Bridging the gap

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Unemployment figures tend to draw focus on the younger generation. But, as Jane Scott Paul points out, learning later in life can be just as important to finding a job and developing a successful career

The country is in a deeper recession than previously thought with new figures revealing a shrinking economy and a sharper decline in the first three months in 2012. Despite the Government’s efforts to stimulate the job market, youth unemployment remains high and the proportion of people over the age of 24 not in education, employment or training (NEETs) is a persistent concern.

We have a lost generation of people – who left school without GCSEs or A-levels – who have since steered clear of further education, training and often employment. We also have the issue of those who did embark on higher education but obtained university degrees which have not led to meaningful employment. We have many unemployed graduates and we still have a skills shortage.

The rising number of NEETs goes hand in hand with the current economic climate and one can only assume that by fixing one problem, the other should naturally improve. But how are we supposed to grow economically and come out of recession when there are so many people who are out of work, don’t have the right skills and don’t feel they have the opportunity to gain skills later in life?

The 2012 NIACE Adult Participation in Learning survey released in May shows the number of adults that have participated in learning at least once over the previous three years is declining. In fact, it has dropped from 43% in 2010 to 38% in 2012.

What is even more alarming is that of those adults participating in learning, 44% are in full-time employment compared with 24% who are outside of the workforce. Furthermore, adults are much less likely to be taking part in learning if they are retired, outside of the labour market, in a low skilled job, or if they didn’t do well in school.

In other words, those that would most benefit from learning later in life (the NEETs) are the least likely to be doing it.

We know that participation in learning not only helps people secure work and feel more confident in the workplace, it also means they can take on more responsibility and climb the career ladder. One of our members and a former decorator and painter, David Stephenson returned to study at age 29 and he is now a Financial Accountant at one of the UK’s leading retailers – Morrisons. David is a shining example of how one can use a new qualification not only to up skill but to change careers. In doing so David has transformed his long term prospects.

At the moment, there is no incentive for employers to encourage adult learning even though the benefits to their business – motivated and loyal workers who can bring new ideas and skills to the table – are apparent.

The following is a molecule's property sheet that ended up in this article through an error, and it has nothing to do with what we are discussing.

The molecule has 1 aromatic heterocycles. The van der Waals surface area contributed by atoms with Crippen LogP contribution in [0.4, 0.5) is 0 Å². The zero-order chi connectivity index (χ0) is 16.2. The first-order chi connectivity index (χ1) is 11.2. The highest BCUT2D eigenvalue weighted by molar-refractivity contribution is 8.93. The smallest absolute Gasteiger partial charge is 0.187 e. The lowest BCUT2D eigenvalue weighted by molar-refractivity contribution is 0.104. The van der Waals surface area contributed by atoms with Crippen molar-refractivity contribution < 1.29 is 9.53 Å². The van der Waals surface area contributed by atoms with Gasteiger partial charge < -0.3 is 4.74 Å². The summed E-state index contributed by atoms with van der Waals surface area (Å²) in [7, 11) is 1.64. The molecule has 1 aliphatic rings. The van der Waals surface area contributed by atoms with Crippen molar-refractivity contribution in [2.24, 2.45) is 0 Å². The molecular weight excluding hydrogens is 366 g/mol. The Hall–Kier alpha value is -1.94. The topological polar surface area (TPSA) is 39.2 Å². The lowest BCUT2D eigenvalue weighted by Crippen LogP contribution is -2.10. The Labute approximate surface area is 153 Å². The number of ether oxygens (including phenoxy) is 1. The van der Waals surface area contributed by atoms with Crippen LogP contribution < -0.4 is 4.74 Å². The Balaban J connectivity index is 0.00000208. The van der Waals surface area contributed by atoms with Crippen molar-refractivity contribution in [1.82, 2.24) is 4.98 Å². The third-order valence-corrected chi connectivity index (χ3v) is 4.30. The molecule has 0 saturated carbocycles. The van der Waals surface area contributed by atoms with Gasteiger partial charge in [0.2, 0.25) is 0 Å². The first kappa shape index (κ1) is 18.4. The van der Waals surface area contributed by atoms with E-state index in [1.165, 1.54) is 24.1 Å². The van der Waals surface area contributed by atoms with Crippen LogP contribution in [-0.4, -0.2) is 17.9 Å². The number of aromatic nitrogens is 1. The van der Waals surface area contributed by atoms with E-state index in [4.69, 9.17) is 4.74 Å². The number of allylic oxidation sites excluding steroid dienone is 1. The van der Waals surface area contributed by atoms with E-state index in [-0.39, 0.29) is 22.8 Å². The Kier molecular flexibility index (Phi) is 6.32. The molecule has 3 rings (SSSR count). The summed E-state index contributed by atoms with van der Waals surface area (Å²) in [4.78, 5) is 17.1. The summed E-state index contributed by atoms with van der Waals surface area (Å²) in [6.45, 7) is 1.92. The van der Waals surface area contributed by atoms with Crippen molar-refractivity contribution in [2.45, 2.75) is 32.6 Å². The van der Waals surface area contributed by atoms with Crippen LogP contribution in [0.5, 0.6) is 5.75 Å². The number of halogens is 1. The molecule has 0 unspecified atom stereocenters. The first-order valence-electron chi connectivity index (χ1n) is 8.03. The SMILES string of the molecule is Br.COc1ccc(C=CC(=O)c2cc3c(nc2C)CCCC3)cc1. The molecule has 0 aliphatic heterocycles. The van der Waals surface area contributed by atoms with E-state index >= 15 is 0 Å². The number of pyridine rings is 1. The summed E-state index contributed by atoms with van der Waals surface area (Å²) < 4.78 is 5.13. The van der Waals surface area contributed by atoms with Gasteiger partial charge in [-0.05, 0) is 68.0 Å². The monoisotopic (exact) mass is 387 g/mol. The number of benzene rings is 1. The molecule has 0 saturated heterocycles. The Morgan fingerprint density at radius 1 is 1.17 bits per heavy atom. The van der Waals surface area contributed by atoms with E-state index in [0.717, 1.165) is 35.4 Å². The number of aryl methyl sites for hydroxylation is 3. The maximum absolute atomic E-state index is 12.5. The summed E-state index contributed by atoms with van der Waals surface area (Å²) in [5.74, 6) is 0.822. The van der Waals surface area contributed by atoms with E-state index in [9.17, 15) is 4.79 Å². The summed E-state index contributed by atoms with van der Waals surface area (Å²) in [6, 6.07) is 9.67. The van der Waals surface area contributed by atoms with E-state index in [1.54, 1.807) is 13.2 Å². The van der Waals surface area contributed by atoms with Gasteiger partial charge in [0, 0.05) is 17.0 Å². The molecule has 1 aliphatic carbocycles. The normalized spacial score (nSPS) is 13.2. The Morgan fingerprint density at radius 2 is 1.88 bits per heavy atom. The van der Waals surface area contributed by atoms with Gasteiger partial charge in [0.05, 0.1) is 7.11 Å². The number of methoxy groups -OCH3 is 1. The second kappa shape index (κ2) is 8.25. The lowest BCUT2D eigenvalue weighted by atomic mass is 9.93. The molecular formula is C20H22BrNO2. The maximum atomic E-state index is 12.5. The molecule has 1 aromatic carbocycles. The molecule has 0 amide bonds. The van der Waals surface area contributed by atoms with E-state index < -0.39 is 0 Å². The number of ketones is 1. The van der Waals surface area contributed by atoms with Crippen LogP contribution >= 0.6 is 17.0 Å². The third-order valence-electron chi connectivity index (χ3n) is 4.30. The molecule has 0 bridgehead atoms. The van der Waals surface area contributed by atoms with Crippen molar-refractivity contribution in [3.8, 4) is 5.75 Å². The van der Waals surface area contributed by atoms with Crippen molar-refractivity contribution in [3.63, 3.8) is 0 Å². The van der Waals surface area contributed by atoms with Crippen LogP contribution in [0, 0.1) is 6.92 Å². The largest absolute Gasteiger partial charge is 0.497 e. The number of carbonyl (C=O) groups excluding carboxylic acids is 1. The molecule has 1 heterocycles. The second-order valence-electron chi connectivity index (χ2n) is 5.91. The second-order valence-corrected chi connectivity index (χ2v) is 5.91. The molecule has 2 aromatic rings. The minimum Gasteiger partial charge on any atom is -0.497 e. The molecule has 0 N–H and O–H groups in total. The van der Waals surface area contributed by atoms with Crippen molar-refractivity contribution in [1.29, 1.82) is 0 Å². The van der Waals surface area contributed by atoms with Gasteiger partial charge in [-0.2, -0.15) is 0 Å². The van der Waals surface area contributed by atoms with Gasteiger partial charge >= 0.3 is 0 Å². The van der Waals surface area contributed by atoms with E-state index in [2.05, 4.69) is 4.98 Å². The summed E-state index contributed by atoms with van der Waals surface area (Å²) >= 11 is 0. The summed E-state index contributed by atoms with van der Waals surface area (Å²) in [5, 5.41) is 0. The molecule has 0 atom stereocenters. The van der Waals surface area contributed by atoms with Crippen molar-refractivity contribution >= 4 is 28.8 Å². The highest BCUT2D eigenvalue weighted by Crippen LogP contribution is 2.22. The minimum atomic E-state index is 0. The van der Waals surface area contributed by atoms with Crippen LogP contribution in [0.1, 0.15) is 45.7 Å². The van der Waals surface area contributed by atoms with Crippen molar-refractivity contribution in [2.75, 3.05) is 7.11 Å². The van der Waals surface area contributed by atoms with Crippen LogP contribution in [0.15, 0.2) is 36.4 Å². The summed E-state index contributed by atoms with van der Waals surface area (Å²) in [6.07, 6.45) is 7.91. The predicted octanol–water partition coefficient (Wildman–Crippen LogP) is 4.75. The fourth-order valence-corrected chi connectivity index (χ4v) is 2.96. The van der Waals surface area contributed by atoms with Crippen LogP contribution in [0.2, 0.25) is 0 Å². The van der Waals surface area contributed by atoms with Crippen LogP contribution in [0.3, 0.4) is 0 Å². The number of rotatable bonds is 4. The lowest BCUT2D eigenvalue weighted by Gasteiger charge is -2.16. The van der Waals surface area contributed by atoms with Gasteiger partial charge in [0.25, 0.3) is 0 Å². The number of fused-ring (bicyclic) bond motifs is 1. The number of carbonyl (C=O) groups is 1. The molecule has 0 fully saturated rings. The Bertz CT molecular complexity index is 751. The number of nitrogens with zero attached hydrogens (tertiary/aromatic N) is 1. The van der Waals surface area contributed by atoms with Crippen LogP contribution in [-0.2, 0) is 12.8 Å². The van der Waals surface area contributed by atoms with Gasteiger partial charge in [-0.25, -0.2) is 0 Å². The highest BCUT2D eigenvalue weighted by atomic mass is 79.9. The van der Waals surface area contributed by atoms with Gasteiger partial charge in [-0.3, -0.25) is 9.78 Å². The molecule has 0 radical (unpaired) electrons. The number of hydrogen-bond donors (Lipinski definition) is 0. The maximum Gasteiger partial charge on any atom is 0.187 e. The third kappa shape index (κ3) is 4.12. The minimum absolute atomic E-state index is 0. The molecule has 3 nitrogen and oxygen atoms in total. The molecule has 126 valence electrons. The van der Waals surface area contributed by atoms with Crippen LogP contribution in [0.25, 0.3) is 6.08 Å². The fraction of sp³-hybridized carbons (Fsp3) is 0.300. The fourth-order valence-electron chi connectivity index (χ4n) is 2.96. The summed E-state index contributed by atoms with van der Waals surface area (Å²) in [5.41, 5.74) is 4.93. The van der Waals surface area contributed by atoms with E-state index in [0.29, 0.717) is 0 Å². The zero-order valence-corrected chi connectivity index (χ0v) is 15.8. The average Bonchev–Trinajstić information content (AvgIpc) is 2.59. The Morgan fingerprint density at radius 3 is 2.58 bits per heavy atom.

Alongside the declining number of adults in learning and education, the Government has introduced the much debated FE loans or 24+ Advanced Learning Loans as a way of reducing public expenditure. The scheme replaces subsidised FE courses for adults with student loans. From 2013, those over the age of 24 studying at level 3 or A-level equivalent and above will be able to borrow money to pay course fees in full. Like university students, adult FE students will have no upfront costs but will repay their loan once their earnings reach £21,000.

In theory, 24+ Advanced Learning Loans should attract more adults into education but recent predictions have shown that 42% of adults would be unwilling to take out a loan under the new proposed system. Lack of understanding seems to be the reason. The concept of indebtedness is, understandably, not appealing to anyone given the current economic climate. But some of the positive highlights of the loans, including low interest rates and the fact that repayments are not due until after you earn £21,000, are not clear. Why hasn’t more been done to deliver a positive message about how these loans work so that there is more interest in their uptake?

I fear that the misconceptions and lack of information and communication around 24+ Advanced Learning Loans will exclude many people who would otherwise benefit from taking part. Public perception still suggests our education system is complicated, rather than fair and accessible to all. And if this continues, the number of adult learners will continue to drop whilst the number of NEETs will carry on increasing.

By not doing enough to incentivise the over 24s into further education, we run the risk of obstructing social mobility. The 24+ Advanced Learning Loans have the potential to mobilise hundreds of people into education – and given the shortage of jobs, shouldn’t we be doing more to encourage people to enter into training rather than doing nothing at all?

Lifelong learning is a way of raising the skills of the workforce, reducing the number of NEETs, improving employment prospects and supporting inclusion in mainstream society. Now, more than ever, we need to be encouraging individuals to reach their potential. Do this and we may just have an opportunity to stimulate economic recovery within the UK.

Jane Scott Paul is Chief Executive of AAT.

Jane Scott Paul was AAT's Chief Executive between 1997 and 2014.

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